Disgrace was a Booker Prize winner in 1999, making JM Coetzee the first writer to win the trophy twice (he first won with Life & Times of Michael K in 1983). In 2003, he was also awarded the Nobel Prize in Literature, setting him out as one of the foremost writers of his era. Disgrace is a searing exploration of race relations in post-apartheid South Africa. After years teaching romantic poetry at a university in Cape Town, David Lurie – middle-aged and twice divorced – has an impulsive affair with a student. The affair sours; he is denounced and summoned before a committee of inquiry. Willing to admit his guilt, but refusing to yield to pressure to repent publicly, he resigns and retreats to his daughter Lucy's isolated home. For a time, his daughter's influence and ways of the farm promise to soothe his discordant life. But the balance of power in the country is shifting, and he and Lucy become victims of a savage and disturbing attack.

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The Sea, The Sea by Iris Murdoch

Iris Murdoch is renowned for her intoxicating style and magnified portrayal of the intricacies of human relationships and their betrayals. Published in 1978, The Sea, The Sea was her 19th novel, and won the Booker Prize that year. When Charles Arrowby retires from his glittering career in the London theatre, he buys a remote house on the rocks by the sea. He hopes to escape from his tumultuous love affairs but unexpectedly bumps into his childhood sweetheart and sets his heart on destroying her marriage. His equilibrium is further disturbed when his friends all decide to come and keep him company, and Charles finds his seaside idyll severely threatened by his obsessions.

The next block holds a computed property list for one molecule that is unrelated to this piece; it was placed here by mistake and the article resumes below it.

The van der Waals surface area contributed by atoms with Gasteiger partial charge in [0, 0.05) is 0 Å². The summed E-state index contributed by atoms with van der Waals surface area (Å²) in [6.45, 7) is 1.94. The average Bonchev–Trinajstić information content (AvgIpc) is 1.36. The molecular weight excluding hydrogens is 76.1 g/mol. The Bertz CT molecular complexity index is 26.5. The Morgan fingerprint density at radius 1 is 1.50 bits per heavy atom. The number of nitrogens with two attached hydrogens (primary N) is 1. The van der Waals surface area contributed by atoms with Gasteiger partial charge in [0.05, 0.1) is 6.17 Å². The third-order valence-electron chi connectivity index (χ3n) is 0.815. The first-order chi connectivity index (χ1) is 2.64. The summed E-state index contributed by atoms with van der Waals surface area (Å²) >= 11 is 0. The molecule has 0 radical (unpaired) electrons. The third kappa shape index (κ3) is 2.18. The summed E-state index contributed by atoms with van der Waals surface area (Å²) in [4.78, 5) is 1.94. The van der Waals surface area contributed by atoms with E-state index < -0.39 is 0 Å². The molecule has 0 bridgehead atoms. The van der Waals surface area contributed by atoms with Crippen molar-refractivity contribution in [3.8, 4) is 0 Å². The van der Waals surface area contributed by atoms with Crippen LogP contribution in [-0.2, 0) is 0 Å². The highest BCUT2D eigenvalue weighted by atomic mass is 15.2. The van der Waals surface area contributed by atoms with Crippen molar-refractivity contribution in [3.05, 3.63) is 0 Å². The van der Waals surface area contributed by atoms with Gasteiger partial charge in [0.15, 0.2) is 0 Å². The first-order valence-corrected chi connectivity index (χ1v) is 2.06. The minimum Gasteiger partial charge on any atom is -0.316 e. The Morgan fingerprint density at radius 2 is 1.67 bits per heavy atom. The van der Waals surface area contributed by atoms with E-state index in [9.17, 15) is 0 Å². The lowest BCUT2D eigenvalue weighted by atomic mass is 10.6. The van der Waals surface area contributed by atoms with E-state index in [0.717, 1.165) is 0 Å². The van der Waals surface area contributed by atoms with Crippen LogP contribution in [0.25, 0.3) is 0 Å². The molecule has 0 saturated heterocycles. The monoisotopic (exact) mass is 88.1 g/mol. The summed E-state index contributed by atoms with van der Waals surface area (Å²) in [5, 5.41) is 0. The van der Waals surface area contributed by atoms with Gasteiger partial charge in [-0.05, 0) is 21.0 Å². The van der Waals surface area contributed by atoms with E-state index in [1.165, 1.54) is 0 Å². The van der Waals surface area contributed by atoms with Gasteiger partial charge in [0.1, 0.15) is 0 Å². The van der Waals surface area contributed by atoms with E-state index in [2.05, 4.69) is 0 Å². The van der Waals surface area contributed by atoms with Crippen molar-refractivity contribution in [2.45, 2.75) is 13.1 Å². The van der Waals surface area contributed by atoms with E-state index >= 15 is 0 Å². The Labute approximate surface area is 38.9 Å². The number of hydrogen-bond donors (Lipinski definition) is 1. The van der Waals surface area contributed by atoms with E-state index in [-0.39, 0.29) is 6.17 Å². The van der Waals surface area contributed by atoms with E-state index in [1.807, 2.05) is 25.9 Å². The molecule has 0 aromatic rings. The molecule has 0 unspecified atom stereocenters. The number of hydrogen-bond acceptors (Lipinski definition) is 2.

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Oranges Are Not The Only Fruit by Jeanette Winterson

Jeanette Winterson is a connoisseur of love in all its forms. Born in Manchester and adopted by Pentecostal parents, she was raised to be a missionary. Her 1985 hit Oranges Are Not The Only Fruit is based on her own upbringing, using herself as a fictional character. Here, she draws on her childhood in the north of England, where she was raised in a zealiously religious environment. At 16, Jeanette decides to leave the church, her home and her family, for the young woman she loves. A true coming-of-age story, there’s a reason this has been on both GCSE and A Level reading lists over the years.

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Atonement by Ian McEwan

On the hottest day of the summer of 1935, 13-year-old Briony Tallis sees her sister older Cecilia take off her clothes and plunge into the fountain in the garden of their country house. Watching her too is Robbie Turner. By the end of that day, the lives of all three will have been changed for ever, as Briony commits a crime for which she will spend the rest of her life trying to atone. Adapted into an Oscar winner starring James McAvoy, Keira Knightley and Saoirse Ronan in 2007, this is rightly Ian McEwan’s most famous work.

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White Teeth by Zadie Smith